Clinical study of the effects of age on the physical health of adults with mental retardation

Am J Ment Retard. 1998 May;102(6):582-9. doi: 10.1352/0895-8017(1998)102<0582:csoteo>;2.


Physical disorders and pharmacotherapy for all 134 people with mental retardation ages 65 years and over living in Leicestershire, United Kingdom, were examined. Results were compared with a randomly selected group of 73 younger adults with mental retardation. Group comparisons revealed higher rates of urinary incontinence, immobility, hearing impairments, arthritis, hypertension, and cerebrovascular disease among the older group. The younger group had higher rates of dermatological disorders; congenital heart disease; ear, nose, and throat (ENT) disorders; and neurological disorders (excluding Parkinson disease). The older group took more drugs for physical illness. The effect of ageing on physical morbidity outweighs the effect of people with more severe mental retardation dying younger: Older people with mental retardation have significant physical health needs.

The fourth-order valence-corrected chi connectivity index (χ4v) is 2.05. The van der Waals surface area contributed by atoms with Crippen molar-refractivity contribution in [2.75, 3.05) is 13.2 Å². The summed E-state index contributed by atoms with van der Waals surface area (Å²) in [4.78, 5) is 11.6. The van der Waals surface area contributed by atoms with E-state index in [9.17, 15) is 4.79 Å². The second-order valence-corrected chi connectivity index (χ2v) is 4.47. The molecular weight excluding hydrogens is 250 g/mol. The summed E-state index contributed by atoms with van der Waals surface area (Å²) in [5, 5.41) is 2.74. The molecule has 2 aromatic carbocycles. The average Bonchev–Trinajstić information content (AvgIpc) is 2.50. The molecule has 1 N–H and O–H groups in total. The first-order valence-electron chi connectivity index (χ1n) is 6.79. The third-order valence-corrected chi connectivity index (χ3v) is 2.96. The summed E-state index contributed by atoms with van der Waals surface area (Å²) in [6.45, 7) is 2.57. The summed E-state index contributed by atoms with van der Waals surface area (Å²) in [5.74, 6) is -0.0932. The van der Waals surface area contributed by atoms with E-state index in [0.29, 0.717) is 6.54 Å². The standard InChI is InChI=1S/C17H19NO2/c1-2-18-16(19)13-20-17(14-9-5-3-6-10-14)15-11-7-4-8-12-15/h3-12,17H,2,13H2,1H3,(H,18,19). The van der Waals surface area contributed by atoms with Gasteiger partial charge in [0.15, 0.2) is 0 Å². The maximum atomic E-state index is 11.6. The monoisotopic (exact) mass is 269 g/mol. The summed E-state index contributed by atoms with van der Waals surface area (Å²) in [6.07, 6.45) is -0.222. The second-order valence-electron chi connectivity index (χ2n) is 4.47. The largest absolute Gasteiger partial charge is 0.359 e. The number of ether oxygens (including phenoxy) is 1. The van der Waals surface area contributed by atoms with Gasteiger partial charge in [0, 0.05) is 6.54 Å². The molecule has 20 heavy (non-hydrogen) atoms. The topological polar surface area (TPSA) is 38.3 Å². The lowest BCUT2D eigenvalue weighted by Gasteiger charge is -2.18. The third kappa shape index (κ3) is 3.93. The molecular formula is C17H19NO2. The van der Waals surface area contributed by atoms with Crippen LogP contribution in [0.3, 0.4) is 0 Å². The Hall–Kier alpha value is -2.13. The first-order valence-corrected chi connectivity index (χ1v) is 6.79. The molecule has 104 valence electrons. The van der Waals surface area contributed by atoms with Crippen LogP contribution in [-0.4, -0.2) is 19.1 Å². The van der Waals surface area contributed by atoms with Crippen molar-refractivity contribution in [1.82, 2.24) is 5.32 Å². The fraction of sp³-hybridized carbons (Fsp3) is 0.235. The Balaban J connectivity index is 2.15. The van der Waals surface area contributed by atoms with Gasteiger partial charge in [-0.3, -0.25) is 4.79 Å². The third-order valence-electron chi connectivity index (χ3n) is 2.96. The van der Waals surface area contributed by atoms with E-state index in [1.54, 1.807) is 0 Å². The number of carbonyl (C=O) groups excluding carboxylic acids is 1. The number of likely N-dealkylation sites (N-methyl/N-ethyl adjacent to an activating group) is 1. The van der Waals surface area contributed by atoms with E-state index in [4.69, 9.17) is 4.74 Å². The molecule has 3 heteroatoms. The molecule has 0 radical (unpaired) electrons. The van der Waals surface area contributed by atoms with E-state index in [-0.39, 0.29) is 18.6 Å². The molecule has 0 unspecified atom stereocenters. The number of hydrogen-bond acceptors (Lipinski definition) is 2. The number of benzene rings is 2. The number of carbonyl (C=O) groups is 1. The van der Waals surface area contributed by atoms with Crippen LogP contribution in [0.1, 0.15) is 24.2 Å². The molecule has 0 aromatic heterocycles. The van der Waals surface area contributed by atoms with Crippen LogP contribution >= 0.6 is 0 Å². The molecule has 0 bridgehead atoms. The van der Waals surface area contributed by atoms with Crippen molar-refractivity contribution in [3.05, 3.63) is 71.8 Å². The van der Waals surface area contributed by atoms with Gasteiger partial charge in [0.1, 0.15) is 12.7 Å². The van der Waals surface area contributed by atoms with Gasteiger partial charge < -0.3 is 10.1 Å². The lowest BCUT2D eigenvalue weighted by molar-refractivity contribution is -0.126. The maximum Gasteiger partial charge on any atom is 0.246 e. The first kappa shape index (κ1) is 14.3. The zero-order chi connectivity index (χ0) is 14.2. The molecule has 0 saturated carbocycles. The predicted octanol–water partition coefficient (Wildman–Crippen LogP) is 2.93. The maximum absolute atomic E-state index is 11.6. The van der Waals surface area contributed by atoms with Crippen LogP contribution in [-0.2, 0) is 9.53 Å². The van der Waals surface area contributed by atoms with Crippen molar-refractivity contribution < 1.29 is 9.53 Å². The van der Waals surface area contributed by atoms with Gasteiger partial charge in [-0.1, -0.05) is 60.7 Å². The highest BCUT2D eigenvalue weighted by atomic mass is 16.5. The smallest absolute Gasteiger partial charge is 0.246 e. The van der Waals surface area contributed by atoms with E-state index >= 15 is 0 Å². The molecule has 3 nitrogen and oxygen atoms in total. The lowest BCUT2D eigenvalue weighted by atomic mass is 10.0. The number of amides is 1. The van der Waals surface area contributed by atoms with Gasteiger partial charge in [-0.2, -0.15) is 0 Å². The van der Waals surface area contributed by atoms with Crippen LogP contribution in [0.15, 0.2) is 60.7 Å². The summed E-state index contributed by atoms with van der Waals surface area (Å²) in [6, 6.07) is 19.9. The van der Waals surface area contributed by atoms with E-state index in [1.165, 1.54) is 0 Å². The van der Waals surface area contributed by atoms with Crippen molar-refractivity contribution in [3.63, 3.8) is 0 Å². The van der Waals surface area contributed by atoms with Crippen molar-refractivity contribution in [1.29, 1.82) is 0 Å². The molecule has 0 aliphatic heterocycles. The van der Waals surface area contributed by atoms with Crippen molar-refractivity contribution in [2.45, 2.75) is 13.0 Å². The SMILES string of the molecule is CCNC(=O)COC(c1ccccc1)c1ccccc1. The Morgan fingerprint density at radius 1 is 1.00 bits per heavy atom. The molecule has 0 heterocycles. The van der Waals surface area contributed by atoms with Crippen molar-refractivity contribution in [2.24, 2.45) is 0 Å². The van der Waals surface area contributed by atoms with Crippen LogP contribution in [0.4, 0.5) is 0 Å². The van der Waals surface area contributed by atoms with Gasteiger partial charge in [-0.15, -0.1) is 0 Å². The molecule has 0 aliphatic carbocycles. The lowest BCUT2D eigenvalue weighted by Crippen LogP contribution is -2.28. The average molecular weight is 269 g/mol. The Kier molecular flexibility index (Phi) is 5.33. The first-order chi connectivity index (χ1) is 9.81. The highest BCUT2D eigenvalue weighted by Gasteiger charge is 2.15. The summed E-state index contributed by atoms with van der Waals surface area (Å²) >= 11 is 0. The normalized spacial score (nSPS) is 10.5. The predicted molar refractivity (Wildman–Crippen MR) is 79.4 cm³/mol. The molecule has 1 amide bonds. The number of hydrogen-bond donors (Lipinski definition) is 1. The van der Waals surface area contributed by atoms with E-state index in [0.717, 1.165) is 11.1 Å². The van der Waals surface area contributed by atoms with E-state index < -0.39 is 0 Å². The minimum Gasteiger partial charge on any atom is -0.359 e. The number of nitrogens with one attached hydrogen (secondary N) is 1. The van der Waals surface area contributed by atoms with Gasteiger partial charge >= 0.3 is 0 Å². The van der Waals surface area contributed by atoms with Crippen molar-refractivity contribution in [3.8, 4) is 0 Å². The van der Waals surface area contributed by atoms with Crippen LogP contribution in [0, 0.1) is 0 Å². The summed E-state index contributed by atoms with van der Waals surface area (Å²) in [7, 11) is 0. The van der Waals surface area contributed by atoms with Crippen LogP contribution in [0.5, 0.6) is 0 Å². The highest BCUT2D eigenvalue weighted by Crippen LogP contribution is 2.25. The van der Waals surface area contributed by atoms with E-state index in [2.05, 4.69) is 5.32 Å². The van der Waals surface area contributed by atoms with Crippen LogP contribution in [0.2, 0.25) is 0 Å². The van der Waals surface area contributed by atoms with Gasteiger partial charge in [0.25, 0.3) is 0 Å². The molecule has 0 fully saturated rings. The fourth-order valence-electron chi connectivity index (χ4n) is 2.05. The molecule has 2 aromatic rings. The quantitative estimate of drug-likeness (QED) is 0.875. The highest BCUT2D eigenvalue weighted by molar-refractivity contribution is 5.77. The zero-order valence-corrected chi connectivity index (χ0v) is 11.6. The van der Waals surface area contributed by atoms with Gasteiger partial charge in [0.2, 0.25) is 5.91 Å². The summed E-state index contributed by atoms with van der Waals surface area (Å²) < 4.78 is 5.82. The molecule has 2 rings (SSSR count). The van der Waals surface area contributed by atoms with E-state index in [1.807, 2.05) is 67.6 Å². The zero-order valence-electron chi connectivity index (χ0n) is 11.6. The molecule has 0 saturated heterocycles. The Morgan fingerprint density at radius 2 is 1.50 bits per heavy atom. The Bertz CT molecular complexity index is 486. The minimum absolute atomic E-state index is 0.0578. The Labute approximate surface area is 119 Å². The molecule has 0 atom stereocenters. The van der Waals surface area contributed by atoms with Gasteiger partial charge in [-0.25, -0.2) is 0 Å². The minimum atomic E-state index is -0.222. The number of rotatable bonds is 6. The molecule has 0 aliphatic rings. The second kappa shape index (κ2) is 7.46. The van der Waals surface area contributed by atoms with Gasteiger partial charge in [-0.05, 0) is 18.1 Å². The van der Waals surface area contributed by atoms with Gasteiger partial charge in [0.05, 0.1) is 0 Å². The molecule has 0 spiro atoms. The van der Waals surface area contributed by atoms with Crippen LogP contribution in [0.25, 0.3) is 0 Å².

MeSH terms

  • Activities of Daily Living
  • Adult
  • Age Factors
  • Aged
  • Aged, 80 and over
  • Case-Control Studies
  • Chi-Square Distribution
  • Drug Therapy / statistics & numerical data
  • England
  • Female
  • Health Status*
  • Humans
  • Intellectual Disability / complications*
  • Male
  • Middle Aged